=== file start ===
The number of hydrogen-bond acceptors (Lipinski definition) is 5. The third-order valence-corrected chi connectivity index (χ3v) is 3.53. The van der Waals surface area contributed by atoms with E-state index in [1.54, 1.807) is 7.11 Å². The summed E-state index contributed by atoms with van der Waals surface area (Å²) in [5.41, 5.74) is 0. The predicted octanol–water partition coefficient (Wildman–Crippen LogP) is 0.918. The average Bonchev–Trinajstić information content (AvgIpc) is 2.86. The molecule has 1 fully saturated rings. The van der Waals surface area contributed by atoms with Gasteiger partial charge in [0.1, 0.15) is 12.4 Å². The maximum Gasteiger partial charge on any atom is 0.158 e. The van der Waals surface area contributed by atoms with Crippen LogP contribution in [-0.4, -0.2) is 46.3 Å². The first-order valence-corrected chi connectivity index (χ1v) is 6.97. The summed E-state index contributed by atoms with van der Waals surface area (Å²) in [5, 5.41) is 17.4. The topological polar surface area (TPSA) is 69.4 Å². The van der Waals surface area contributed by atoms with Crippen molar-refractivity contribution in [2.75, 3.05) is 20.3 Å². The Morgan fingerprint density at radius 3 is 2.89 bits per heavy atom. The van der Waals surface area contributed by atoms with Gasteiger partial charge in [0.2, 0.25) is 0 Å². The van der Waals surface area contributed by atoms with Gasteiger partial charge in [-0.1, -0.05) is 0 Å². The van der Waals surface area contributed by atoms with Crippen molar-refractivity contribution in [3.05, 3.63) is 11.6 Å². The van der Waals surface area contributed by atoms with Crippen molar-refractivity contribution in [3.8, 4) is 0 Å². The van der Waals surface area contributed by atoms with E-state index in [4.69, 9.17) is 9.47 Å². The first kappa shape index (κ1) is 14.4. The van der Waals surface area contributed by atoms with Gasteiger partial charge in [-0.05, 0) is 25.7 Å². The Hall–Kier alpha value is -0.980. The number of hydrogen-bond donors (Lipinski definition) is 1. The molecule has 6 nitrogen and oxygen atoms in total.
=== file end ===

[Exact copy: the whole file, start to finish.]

The number of hydrogen-bond acceptors (Lipinski definition) is 5. The third-order valence-corrected chi connectivity index (χ3v) is 3.53. The van der Waals surface area contributed by atoms with E-state index in [1.54, 1.807) is 7.11 Å². The summed E-state index contributed by atoms with van der Waals surface area (Å²) in [5.41, 5.74) is 0. The predicted octanol–water partition coefficient (Wildman–Crippen LogP) is 0.918. The average Bonchev–Trinajstić information content (AvgIpc) is 2.86. The molecule has 1 fully saturated rings. The van der Waals surface area contributed by atoms with Gasteiger partial charge in [0.1, 0.15) is 12.4 Å². The maximum Gasteiger partial charge on any atom is 0.158 e. The van der Waals surface area contributed by atoms with Crippen LogP contribution in [-0.4, -0.2) is 46.3 Å². The first-order valence-corrected chi connectivity index (χ1v) is 6.97. The summed E-state index contributed by atoms with van der Waals surface area (Å²) in [5, 5.41) is 17.4. The topological polar surface area (TPSA) is 69.4 Å². The van der Waals surface area contributed by atoms with Crippen molar-refractivity contribution in [2.75, 3.05) is 20.3 Å². The Morgan fingerprint density at radius 3 is 2.89 bits per heavy atom. The van der Waals surface area contributed by atoms with Gasteiger partial charge in [0.2, 0.25) is 0 Å². The van der Waals surface area contributed by atoms with Gasteiger partial charge in [-0.1, -0.05) is 0 Å². The van der Waals surface area contributed by atoms with Crippen molar-refractivity contribution in [3.05, 3.63) is 11.6 Å². The van der Waals surface area contributed by atoms with Crippen molar-refractivity contribution in [3.8, 4) is 0 Å². The van der Waals surface area contributed by atoms with E-state index in [4.69, 9.17) is 9.47 Å². The first kappa shape index (κ1) is 14.4. The van der Waals surface area contributed by atoms with Gasteiger partial charge in [-0.05, 0) is 25.7 Å². The Hall–Kier alpha value is -0.980. The number of hydrogen-bond donors (Lipinski definition) is 1. The molecule has 6 nitrogen and oxygen atoms in total.